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We're not heroes, says British diver who led Thai cave rescue

We're not heroes, says British diver who led Thai cave rescue

Stunning video footage emerged Wednesday of several of the "Wild Boars" team - aged 11 to 16 - being freed from the Tham Luang cave on stretchers, ending a successful 3-day rescue. It lies under the mountains around the small town of Mae Sai, in northern Chiang Rai province on the border with Myanmar.

The world should remember Samarn, the head of the rescue mission told a news conference at the end of the 17-day operation, which, at the end, involved three consecutive days of navigating through tight passageways in the cave complex.

Prime Minister Prayuth Chan-ocha asked that the boys be given time to recover. He died last Friday after returning from placing air tanks along the route the boys took when they became trapped on June 23.

Initial attempts to locate the boys were twice unsuccessful because the force of cold hypothermia-inducing floodwaters rushing into narrow passages made them unpassable. Chu is teaming up with worldwide production company Ivanhoe Pictures (Ghoul) to bring the sensational rescue story.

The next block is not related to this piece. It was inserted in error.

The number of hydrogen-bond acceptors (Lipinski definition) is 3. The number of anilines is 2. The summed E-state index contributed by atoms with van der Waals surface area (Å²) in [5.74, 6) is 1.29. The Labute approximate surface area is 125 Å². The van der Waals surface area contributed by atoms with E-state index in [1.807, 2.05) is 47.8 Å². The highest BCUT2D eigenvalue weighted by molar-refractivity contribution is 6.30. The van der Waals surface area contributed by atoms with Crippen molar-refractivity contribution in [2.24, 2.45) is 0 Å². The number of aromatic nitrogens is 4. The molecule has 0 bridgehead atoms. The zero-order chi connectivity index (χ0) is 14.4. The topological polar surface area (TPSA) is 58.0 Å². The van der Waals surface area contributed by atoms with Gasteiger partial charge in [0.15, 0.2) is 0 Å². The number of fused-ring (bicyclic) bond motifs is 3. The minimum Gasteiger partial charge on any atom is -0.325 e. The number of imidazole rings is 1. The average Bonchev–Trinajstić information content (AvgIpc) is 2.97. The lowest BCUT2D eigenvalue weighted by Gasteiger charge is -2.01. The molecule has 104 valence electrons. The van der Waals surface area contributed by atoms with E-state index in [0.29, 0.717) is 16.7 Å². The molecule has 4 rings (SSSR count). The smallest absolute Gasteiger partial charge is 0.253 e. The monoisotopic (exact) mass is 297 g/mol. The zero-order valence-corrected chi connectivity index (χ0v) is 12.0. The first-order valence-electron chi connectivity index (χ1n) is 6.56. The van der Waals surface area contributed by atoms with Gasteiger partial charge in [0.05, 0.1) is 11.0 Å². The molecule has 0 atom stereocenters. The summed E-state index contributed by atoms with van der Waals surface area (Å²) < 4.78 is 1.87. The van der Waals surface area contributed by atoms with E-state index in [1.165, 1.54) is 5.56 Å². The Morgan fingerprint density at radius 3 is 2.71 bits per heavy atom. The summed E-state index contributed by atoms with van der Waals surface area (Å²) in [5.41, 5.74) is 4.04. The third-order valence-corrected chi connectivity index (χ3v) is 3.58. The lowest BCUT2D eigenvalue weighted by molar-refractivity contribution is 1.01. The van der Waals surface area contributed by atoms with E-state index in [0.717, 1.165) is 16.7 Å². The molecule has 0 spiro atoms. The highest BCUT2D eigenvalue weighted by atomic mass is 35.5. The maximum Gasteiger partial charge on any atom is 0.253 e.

Surapong Kongchantuk, a prominent activist on human rights and nationality issues, said that although the Thai government has provided basic rights to all persons in Thailand, ensuring compulsory education and healthcare, stateless persons still face many complications in their lives.

Ivanhoe Pictures is in talks with "senior officials in Thailand both on provincial and national levels", according to a release from the Los Angeles-based film company's president, John Penotti, USA Today reported. "I'm so happy he's safe".

USA media quoted the company as saying the film would be directed by Jon M Chu.

Concerns are already being raised on social media that the movie could be "white-washed", focusing more on the global characters while downplaying the role of Thais.




Chu also spoke of his experience directing "Crazy Rich Asians", an adaptation of the bestselling book by Kevin Kwan, which featured an all-Asian cast in a major Hollywood film.

"No way. Not on our watch".

"Then we stood in pairs ready to receive them and move them along in a chain".

Chu said it is important this story is told "correctly and respectfully" and so that "history doesn't get it wrong".

The movie would comparable to the 2015 film "The 33" starring Antonio Banderas, detailing the 2010 rescue of 33 Chilean miners who were trapped underground for over three months. There's a attractive story abt human beings saving other human beings. However, he urged the boys to tell their stories in time, when they're ready.

But he denied they were knocked out for the miraculous rescue.

In the last 18 days, what began as a local search for the 12 missing boys and their coach turned into a complex rescue operation involving hundreds of experts who flew in from around the world to help.